I have just completed my first build with an FX-8350 CPU. I'm getting to know the BIOS more, and I was wondering whether it's a good idea to turn on AMD Turbo Core. I've read that it disables some cores and makes the rest work harder. Does it improve performance and can it possibly harm the CPU?
Basically it will underclock/shut down unneeded cores and bump up ones that are in use. However I have seen some anecdotal info that states that there are two stages. Stage 1 is all cores up to a certain frequency (depending on the TDP of the cpu) and the other is half the cores up to max turbo.
What could be causing the problem is this. Lets say that the game takes 4 cores. You have 8 cores and 4 FPUs (which are used in gaming). With turbo on the BIOS senses that only 4 cores are in use. So it shoves everything on to 2 modules, and powers down the other which frees up TDP for pushing the 4 remaining cores faster. since it shuts down a full module, you lose 2 FPU and are down to 2.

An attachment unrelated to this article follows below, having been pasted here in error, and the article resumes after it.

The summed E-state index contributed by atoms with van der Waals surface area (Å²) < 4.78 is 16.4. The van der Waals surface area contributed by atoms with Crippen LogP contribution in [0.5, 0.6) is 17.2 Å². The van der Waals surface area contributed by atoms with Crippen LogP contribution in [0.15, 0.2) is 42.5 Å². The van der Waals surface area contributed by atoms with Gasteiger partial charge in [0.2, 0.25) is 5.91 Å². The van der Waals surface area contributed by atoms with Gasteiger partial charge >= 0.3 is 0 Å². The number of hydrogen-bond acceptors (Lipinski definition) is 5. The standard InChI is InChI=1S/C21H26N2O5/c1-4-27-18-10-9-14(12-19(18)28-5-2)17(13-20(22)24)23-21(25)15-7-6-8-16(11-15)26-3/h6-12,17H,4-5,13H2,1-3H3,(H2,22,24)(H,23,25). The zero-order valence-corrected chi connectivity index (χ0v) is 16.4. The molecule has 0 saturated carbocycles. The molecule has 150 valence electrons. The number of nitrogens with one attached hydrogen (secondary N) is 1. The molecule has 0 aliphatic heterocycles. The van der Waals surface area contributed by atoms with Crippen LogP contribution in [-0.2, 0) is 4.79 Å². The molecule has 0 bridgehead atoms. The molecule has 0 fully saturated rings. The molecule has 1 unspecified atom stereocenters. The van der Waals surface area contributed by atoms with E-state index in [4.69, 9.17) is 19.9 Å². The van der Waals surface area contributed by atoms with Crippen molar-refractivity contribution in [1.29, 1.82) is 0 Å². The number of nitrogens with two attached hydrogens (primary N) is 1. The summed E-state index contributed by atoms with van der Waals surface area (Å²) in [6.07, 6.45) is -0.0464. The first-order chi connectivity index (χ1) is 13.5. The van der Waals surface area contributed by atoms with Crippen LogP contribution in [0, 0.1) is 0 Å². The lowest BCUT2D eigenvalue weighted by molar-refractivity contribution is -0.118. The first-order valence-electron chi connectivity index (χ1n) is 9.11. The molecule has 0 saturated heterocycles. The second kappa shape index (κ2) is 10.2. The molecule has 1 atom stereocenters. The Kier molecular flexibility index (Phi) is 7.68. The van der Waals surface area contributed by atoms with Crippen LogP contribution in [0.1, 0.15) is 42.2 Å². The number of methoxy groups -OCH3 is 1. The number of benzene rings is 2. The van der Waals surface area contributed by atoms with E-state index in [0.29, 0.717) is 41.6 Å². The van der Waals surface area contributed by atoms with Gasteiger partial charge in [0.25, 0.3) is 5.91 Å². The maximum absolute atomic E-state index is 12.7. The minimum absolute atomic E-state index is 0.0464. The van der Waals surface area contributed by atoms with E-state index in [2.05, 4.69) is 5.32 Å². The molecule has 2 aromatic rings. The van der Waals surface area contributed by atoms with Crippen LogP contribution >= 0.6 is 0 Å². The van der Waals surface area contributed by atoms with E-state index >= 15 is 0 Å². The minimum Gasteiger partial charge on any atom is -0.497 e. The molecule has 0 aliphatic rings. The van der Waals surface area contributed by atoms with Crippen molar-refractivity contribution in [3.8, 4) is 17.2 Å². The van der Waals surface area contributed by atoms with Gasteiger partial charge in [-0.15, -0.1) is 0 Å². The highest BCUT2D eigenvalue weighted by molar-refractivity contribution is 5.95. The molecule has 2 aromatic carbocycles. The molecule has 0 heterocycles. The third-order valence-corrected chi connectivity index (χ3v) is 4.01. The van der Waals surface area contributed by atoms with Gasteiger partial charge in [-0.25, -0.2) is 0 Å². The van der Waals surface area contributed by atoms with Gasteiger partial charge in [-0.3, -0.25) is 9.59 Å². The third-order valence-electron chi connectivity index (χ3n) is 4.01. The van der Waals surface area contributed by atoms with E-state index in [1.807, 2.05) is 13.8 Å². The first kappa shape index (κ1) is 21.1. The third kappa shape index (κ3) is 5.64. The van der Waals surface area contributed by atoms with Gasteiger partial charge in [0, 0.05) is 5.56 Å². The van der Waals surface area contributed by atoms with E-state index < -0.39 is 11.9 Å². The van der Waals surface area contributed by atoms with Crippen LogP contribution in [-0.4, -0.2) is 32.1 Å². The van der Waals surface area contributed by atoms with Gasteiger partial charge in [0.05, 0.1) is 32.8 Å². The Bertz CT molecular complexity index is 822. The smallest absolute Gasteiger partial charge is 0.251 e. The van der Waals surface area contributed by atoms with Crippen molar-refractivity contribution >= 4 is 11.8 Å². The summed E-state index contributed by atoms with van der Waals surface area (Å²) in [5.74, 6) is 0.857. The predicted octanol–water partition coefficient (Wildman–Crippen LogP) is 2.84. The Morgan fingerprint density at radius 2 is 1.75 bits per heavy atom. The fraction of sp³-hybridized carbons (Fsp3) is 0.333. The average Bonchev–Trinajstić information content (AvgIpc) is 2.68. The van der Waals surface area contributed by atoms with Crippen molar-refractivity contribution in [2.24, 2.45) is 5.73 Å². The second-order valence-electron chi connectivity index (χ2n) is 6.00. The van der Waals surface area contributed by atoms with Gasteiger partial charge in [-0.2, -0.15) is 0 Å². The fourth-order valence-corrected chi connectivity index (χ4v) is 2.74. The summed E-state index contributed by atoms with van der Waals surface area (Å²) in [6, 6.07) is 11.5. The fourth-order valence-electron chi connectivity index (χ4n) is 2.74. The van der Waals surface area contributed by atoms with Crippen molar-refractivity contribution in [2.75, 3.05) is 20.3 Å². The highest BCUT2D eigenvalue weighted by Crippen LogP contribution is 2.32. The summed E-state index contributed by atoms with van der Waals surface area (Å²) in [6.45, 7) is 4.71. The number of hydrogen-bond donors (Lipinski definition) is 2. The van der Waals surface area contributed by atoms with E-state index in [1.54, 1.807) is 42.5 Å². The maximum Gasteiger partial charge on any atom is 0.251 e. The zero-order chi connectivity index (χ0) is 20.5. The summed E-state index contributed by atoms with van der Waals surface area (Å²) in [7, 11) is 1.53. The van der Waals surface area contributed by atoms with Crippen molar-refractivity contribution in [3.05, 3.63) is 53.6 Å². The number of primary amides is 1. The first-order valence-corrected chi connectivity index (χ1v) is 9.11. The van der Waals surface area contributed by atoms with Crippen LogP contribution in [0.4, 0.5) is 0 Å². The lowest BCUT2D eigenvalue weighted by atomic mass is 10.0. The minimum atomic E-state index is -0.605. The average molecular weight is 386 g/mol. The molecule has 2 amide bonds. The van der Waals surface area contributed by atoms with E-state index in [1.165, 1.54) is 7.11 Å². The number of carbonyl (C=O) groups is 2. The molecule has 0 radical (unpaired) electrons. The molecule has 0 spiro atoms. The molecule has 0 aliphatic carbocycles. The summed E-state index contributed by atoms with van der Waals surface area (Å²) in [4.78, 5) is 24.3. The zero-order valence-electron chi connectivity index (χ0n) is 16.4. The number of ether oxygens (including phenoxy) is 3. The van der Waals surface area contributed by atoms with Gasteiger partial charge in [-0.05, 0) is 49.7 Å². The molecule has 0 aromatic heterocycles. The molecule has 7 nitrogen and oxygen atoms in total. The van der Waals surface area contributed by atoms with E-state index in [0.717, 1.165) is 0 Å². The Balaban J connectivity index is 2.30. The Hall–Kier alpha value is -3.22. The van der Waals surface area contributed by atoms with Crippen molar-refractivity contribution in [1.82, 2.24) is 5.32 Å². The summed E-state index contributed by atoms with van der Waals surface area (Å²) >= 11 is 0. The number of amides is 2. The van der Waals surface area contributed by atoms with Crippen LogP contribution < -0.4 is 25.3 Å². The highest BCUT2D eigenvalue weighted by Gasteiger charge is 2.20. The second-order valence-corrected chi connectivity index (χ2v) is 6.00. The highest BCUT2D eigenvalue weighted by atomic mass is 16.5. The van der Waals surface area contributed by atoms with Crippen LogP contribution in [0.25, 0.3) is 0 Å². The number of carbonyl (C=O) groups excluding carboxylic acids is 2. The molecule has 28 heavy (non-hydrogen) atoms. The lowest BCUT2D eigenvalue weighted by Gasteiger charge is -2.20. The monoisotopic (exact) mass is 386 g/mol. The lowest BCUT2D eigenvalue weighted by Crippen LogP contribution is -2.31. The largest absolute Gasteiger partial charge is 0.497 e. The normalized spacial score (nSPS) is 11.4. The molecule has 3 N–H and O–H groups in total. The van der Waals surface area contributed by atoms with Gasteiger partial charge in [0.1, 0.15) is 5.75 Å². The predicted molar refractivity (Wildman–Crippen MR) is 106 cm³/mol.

When you disable turbo core what happens is that the game sends out a thread for the FPU. You have 4 available so those threads have less time to wait to be processed. So the scheduler utilizes all the resources it can to get the best performance.
I'd say OC the CPU over enabling turbo core. OCing would help utilizing all cores at more speed whereas in turbo, as described above, your CPU will run only certain cores on OC and others will be down.
Turbo Core: will bump up the frequency of your cores, if you have a thermal headroom. There is a circuit on the CPU, which estimates the thermal output based on it's usage, and boosts the core frequencies accordingly. Cool'n'Quiet: if a core is idle, the Operating System (in windows XP you needed a separate software) can reduce the frequency or even park (=shut down, C6 state) the core.
If you are just gaming, these features don't make much difference. If your game produces a light workload (you are looking at the skybox or at the ground), Turbo Core will unnecessarily boost your cores; when stuff happening, you will immediately hit the TPD wall, and your clocks will drop to all-core-boost P state (or even to the base clock, if the game is that demanding).
Cool'n'Quiet was rather clunky in the windowsXP era, and could affect performance; in newer operating systems the scheduler is smart enough to not drop the clocks during gaming.